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Oxfam responding to deadly wave of COVID-19 in India

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Oxfam delivered protective equipment and hygiene items to a hospital in Patna, Bihar state, on May 1, 2021. Neha Rani Verma / Oxfam

Our priority is on equipment for hospitals in addition to food, cash, clean water, and hygiene support for the most vulnerable people.

The latest wave of COVID-19 in India has created a severe humanitarian crisis. The country is struggling amidst a shortage of medical oxygen, hospital beds, ambulance vans, essential medicines, and basic equipment.

There are nearly four million active COVID-19 cases and more than 204,832 deaths across India. This second and more deadly wave of the coronavirus crisis in India is creating a rapidly evolving and grim situation. There are sporadic night curfews and lockdown-like measures across states that have once again triggered an exodus of migrant workers. As they jostle to catch the first train or bus home, most barely have the money to make this journey, but must try anyway to avoid a repeat of last year when they were left with no option but to walk thousands of miles in the scorching heat.

These migrant workers and many others who lost their jobs are still struggling to get back on their feet. Over the last year, Oxfam has been working to help people survive the initial crisis with food and clean water, sanitation, hygiene, cash, and protective equipment. We have assisted people in 16 states in India.

What Oxfam is doing in India now

Oxfam is working with local organizations and government officials to assess the needs of people and public hospitals. As we raise funds to meet the increased demands in India, we are building on our program work over the last year, including:

  • Distributing personal protective equipment in three districts of Maharashtra province, one of the hardest-hit areas of India.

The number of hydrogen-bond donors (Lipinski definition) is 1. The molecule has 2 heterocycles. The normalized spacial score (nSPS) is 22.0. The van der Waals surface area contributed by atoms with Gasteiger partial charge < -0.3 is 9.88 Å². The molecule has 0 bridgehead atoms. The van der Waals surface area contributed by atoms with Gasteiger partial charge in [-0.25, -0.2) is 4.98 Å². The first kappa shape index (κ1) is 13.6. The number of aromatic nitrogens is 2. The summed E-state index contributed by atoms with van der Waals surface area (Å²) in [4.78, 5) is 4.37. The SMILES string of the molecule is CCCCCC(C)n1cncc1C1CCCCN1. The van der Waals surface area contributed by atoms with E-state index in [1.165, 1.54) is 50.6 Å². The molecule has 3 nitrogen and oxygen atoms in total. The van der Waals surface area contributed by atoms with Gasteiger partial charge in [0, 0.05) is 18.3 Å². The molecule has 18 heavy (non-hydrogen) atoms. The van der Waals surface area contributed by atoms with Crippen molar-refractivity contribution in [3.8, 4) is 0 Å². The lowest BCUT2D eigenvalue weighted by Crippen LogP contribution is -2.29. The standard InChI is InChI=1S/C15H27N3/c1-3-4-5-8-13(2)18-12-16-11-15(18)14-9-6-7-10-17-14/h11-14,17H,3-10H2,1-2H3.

• Procuring medical equipment, protective equipment, and safety kits for frontline health workers in hospitals and other people in five highly affected states.
  • Reaching out to frontline health workers and stranded migrant workers (and workers who have reached home but have no source of income), homeless people, and others with no access to safety and hygiene items such as masks, soap, and sanitizers.

In a crisis such as this, women and girls, the aged, people with disabilities, and other marginalized people will suffer the worst. As people grapple to make ends meet, Oxfam is working hard to ensure that inclusive relief efforts will continue to be at the heart of our program in India.

Globally, Oxfam is mobilizing resources to help people in India while also advocating for a People’s Vaccine: a patent-free, mass produced, and fairly distributed vaccine available free of charge to everyone, rich and poor alike. In the United States, Oxfam is urging President Biden to temporarily waive intellectual property rules at the World Trade Organization to allow factories in India and other countries to produce more vaccine.

Fatality numbers are rising rapidly in India. It’s a race against time to help as many people as possible. We urgently need your support.

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